Red Bucket Farm is an urban farm on a quarter acre property in an average residential neighborhood. We are located in Wisconsin, USDA Zone 5. We focus on chickens, bees, orchard fruit, and raised garden beds for fruits and veggies. We hope to reduce our footprint on the planet by growing some of our food, reducing our use of fossil fuels, and gardening with sustainable practices. Thanks for visiting!

Sunday, October 14, 2012

Soggy Chickens

Some chickens are smart enough to take shelter during the rain....and some aren't. We've had more than three inches of rain in the last 36 hours. Daisy and Squill seem to enjoy the reprieve from the drought. 

Daisy is soaked from head to tail. 

Squill's back is drenched and her tail feathers are dripping. 

Silly girls!

Friday, October 12, 2012

Extending the Season

Last night's hard frost finally brought an end to tomato season. We've had a satisfying crop of tomatoes this year, and we've also brought in many pounds of potatoes, squash, carrots and onions. Our canning shelves, freezer and root cellar are full. In spite of the drought, this has been a rewarding growing season and we've learned so much.

Cool fall temperatures don't necessarily signal the end of the season. Extending the growing season to Thanksgiving is possible even in Zone 5 Wisconsin. Our cheap little greenhouse continues to produce "eggplant poppers" and snack-sized green peppers. Although it's 42 degrees outside, the greenhouse can easily reach 80 when the sun is shining. As shown in the photo above, the eggplant are currently blooming.

We've hooped two of our raised beds for fall crops--spinach, Swiss chard, beets and small purple onions. The hoops are made from half inch PVC pipe and secured to the sides of the raised bed with PVC conduit u-rings. The hoops are covered with sheet plastic from the hardware store. We secured the plastic to 1x2 lumber on the long sides of the raised beds. The short ends are simply rolled up and tucked under some bricks. On warm days, I remove the plastic and let the air circulate.

Although it's nice to enjoy the fruits of our labor, the growing season isn't over yet!

Wednesday, October 3, 2012

Culling the Flock

As an urban farmer, the size of my chicken flock is regulated by city ordinance. Most cities with chicken ordinances permit three or four hens per yard, although I'm hoping that number will increase as neighbors understand the benefit of chickens and realize that birds are much quieter than many dogs. But I digress...

Most backyard chicken enthusiasts raise hens for egg production, although some folks keep them just for fun. Here at Red Bucket Farm, our girls are a hard-working component, providing healthy eggs for the kitchen and plenty of waste for composting. Because of flock size restrictions, we're not able to retain the birds who don't produce.

The recent addition of Thelma and Louise, our new Delaware-Buckeye hybrid pullets, forced us to cull the flock. Culling is the process of removing sick, injured or inferior birds. Rhoda, our Rhode Island Red, has been largely unproductive for many months. In addition, Rhoda is mean. She's been a bully for as long as I can remember.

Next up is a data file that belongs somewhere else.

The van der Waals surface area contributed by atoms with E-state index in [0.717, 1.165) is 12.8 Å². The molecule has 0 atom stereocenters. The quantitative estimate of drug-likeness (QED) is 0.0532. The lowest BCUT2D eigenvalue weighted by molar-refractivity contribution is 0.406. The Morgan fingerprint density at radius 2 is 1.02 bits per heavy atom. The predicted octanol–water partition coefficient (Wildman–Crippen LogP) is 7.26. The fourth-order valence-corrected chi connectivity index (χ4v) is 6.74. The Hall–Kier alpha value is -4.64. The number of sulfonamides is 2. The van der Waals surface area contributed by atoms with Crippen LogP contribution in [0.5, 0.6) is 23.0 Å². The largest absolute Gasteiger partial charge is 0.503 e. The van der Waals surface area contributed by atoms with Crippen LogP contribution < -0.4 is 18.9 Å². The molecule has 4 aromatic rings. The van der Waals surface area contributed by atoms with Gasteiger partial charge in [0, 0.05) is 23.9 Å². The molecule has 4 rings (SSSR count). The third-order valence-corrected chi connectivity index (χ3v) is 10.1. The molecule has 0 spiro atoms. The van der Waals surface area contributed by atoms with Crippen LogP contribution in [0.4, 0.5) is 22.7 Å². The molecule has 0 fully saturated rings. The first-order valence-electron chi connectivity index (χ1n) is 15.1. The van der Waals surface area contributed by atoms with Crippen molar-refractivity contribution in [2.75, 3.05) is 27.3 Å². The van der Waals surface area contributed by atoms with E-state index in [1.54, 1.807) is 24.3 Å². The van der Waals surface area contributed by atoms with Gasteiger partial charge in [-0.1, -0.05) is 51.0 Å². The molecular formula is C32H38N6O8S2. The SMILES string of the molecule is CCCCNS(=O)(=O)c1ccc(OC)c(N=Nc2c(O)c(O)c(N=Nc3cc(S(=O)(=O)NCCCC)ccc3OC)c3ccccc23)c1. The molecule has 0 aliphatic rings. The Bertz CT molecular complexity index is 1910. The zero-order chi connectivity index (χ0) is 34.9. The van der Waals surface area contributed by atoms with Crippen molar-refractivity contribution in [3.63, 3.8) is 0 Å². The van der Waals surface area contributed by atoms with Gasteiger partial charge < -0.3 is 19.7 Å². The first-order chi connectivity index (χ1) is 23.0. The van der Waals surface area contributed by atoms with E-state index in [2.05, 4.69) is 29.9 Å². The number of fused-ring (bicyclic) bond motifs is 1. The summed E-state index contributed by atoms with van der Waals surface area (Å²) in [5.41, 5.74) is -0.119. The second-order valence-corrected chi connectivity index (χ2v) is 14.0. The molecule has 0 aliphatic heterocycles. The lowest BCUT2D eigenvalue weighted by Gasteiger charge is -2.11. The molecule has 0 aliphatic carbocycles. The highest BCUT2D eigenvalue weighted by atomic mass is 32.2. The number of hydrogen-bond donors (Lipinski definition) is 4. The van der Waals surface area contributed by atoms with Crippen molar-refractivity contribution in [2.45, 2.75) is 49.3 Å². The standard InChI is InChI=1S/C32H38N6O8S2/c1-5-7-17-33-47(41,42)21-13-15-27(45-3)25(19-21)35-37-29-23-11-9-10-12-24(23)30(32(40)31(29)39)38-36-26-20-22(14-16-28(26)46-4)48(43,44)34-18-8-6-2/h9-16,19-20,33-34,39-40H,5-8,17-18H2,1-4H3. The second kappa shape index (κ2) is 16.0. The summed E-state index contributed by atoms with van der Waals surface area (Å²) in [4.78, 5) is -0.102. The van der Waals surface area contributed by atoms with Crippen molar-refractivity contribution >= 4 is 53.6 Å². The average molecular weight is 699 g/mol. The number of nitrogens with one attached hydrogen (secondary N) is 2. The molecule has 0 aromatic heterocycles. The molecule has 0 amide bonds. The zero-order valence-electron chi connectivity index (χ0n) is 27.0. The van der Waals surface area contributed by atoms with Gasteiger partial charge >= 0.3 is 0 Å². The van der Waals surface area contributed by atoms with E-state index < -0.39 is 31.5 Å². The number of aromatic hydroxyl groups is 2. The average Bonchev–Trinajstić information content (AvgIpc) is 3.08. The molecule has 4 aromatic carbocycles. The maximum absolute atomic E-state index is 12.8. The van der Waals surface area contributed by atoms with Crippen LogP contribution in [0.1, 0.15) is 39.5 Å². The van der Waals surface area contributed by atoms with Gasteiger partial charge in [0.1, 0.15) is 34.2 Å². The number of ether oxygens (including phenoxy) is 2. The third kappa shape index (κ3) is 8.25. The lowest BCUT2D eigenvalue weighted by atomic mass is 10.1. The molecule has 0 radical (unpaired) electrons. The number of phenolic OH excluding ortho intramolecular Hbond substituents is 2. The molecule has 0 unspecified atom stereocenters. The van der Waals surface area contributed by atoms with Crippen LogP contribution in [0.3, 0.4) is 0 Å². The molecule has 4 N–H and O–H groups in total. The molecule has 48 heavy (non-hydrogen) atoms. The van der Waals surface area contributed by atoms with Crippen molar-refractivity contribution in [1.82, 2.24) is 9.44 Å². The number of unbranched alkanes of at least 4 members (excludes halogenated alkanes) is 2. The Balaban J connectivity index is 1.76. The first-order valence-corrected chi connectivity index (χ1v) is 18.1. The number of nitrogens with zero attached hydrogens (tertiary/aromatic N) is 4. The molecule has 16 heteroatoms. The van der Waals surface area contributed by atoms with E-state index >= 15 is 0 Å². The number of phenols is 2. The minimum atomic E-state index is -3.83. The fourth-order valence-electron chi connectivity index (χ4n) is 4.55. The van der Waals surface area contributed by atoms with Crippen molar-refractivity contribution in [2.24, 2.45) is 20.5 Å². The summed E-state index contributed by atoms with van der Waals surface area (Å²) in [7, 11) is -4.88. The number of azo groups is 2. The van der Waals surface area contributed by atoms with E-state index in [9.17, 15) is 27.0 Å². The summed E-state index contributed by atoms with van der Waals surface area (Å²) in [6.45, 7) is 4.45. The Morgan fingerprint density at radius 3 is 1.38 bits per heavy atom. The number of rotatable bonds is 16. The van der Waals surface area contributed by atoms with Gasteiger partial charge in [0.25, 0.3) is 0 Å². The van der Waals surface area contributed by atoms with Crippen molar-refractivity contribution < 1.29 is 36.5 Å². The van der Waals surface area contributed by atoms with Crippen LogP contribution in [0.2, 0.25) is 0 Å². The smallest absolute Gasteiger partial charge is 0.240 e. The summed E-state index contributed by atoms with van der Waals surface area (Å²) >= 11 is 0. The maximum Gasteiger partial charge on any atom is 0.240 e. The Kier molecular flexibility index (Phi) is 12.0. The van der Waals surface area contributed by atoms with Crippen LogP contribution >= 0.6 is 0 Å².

It's difficult to think about where our meat comes from. As a culture, Americans have become so removed from the source of our food that many of us barely recognize that an animal died in order for us to consume meat. I think that anybody who chooses to eat meat should know the source of their dinner---how the animal lived and how it died. We can't assume that a meat animal's life is handled humanely.

Even egg-laying chickens struggle for a decent life. A commercial egg farm in southern Wisconsin routinely gasses thousands of birds after about a year of egg-laying and disposes of the carcasses in a nearby landfill. In cultures where people live closer to the land and their food sources, it is important to honor an animal's life by using all of it's parts in death.

Rhoda died quickly and without distress. We'll enjoy coq au vin tonight and cook down the remains for soup. She lived a good life right to the end.

Tuesday, October 2, 2012

New Pullets

Welcome, Thelma and Louise! These two girls are a Delaware-Buckeye hybrid, recently acquired from an area farmer. I love their bright yellow legs! They have rather small combs ("pea comb") that may develop a bit more as they reach maturity. Their tails are still a little stumpy but are likely to fill out. Since the girls are only about three months old, we'll wait a little bit before they begin to lay eggs.

The Delaware breed is designated as a heritage breed. The birds are white, winter hardy and lay large brown eggs. The Buckeye breed was developed in Ohio from a Rhode Island Red. The Stoughton-area farmer who bred Thelma and Louise is hoping for very hardy birds that lays plenty of rich, brown eggs.

Incorporating pullets into an established flock is a little tricky. The older birds don't exactly roll out the red carpet. Thelma and Louise are keeping a low profile, sometimes perching on elevated roosting spots that the big girls can't quite access. It can be a bit of a circus, and Louise (with the pink leg band above) tends toward the dramatic.

Stay tuned for more updates on the transition in our small flock.